When he was in high school, I went to speak with the general manager at the station in Ripon and I said, “I want to do a polka show because you don’t have one.” The general manager didn’t know if a polka show would go over real well. A few weeks later, I had been off the air for two months and the program director calls me up and he says, “can you come back and revisit that idea about a polka show in Ripon?”
And Dan Jr. was about 18 at the time and he’s 47 now, so that’s how long I’ve been in Ripon. Anyway, the program director said that if I could get nine advertisers, I could do my polka show. I went out for three hours and talked to businesses, when I came back I had 18 advertisers. Now I’ve got 32 businesses.
Q. What got you interested in polka music?
A. Well, I like to joke that I was coerced into it. I was one of nine kids on a dairy farm and my dad always wanted to have either a baseball team or a polka band. Remember, where we lived in northeastern Wisconsin, Polka was king.
So we got all these kids, seven boys and two girls, so he thought we could have a good family polka band. My older brothers picked out all of the good instruments, like trumpet, drums, piano and other stuff like that, so by the time I rolled around, my dad said, “Dan, I think you’d make a fine tuba player.” I said, “OK,” not realizing that I started when I was 16 and that I’d still be playing all these years later.
Q. Where did your Tuba Dan nickname come from?
A. Back when I was playing with that band with gigs on 27 TV stations, we’d do all these shows in the Midwest. We’d play on dance jobs and people would come up and ask us to autograph their albums back in the day. All the guys would sign their name with a dash and their instrument. But by the time it got to me, they were ready to start playing the next song, so I’d write “Tuba” and “Dan” because I didn’t have time to write my last name. So everybody just started calling me Tuba Dan.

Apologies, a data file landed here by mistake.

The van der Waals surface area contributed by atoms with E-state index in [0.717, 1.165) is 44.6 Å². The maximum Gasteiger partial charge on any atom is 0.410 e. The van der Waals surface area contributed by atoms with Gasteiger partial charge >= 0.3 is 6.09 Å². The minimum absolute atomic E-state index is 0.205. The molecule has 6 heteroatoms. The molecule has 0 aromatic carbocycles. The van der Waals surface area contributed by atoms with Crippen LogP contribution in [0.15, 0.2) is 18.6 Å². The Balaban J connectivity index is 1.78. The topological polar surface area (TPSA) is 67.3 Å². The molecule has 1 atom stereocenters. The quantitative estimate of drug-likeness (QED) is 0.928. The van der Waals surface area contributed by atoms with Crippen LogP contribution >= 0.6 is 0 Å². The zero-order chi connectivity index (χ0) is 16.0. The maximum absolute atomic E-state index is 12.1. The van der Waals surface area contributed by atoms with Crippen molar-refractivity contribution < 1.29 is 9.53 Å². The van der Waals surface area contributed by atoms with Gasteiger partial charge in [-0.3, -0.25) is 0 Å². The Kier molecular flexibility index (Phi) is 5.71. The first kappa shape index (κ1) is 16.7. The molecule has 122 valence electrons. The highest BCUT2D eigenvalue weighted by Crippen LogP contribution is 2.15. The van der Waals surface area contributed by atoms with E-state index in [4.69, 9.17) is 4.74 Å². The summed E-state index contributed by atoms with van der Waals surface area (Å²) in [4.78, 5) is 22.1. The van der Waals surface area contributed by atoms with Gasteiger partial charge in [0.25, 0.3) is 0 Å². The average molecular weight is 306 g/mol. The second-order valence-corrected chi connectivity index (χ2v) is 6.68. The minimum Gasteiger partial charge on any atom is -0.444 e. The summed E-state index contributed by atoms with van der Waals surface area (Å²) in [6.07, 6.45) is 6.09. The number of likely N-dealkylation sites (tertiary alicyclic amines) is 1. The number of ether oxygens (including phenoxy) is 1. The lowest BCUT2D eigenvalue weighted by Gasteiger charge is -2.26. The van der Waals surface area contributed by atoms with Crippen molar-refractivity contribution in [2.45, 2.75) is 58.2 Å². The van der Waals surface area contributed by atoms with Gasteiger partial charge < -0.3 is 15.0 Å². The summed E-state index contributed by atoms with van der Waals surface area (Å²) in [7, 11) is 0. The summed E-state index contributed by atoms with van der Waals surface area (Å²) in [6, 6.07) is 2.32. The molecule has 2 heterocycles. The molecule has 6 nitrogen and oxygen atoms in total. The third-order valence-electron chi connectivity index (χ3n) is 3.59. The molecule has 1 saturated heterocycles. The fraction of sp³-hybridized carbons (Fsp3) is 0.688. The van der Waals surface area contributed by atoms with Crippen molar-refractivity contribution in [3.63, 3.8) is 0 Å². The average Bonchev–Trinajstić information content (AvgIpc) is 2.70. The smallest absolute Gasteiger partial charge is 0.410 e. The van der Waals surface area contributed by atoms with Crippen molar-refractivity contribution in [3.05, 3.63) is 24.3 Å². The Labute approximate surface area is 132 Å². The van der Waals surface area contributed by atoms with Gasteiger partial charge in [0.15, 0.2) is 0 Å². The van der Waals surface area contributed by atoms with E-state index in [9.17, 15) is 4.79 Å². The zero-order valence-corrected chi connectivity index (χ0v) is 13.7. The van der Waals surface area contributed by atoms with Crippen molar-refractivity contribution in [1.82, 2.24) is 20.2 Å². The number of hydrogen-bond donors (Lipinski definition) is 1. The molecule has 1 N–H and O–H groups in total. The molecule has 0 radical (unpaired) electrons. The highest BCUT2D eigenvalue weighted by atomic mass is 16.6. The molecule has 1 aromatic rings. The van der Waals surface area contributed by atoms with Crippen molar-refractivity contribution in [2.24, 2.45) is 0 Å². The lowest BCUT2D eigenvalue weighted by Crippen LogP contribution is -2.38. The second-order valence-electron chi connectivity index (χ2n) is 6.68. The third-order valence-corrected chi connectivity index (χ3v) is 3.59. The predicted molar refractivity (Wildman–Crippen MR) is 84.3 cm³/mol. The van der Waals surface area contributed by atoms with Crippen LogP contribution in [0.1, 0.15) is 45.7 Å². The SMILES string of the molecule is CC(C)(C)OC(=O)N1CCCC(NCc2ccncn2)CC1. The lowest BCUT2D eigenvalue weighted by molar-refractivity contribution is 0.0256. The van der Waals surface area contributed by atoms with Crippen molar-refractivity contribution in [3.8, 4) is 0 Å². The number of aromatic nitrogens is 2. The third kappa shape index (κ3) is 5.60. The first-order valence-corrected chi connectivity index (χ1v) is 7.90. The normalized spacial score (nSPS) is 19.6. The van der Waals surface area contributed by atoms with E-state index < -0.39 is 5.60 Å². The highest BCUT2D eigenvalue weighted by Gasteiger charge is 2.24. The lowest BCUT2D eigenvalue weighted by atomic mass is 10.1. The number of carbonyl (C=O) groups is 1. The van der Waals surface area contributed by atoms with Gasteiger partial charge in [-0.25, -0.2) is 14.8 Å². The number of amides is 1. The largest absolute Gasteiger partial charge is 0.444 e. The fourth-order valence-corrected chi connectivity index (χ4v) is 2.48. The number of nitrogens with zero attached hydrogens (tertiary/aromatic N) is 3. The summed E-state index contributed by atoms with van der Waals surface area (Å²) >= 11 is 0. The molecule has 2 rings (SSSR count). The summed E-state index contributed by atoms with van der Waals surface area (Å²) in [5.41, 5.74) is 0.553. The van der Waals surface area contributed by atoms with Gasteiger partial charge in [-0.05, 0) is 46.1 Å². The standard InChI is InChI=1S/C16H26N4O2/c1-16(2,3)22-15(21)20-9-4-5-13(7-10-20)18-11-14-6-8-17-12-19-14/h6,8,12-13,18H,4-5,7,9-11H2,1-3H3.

Q. Are you still playing with bands?
A. Oh yes. The Tuba Dan Band, which was sort of a family band when my kids were younger. But now a lot of them have their own bands. Dan Jr. plays with Copper Box and my other son plays with another band out of Winneconne. The Tuba Dan Band still plays certain functions, but we don’t play as much as we used to.
Radio keeps me busy and I like to joke that I can make just as much noise flapping my gums as I can blowing out a tuba. But our Tuba Dan Band still plays certain venues; we get the kids together for special events. We have eight different recordings and we were nominated for the polka Grammy’s. We never won, but we’re truly blessed to have that nomination.
Q. How does it feel to be honored by the Wisconsin Broadcasters Association?
A. I’m very honored and extremely humbled to get an award from the Wisconsin Broadcasters Association. I never dreamt that I would get anything like this. I feel like there are so many more deserving people. I’m much appreciative of the fact that somebody wants to think of little old me. I’ve always felt that the good Lord put me on this earth to do something and I think it’s music, whether playing music or sharing it on the radio. What you do with the time you’ve got is what counts.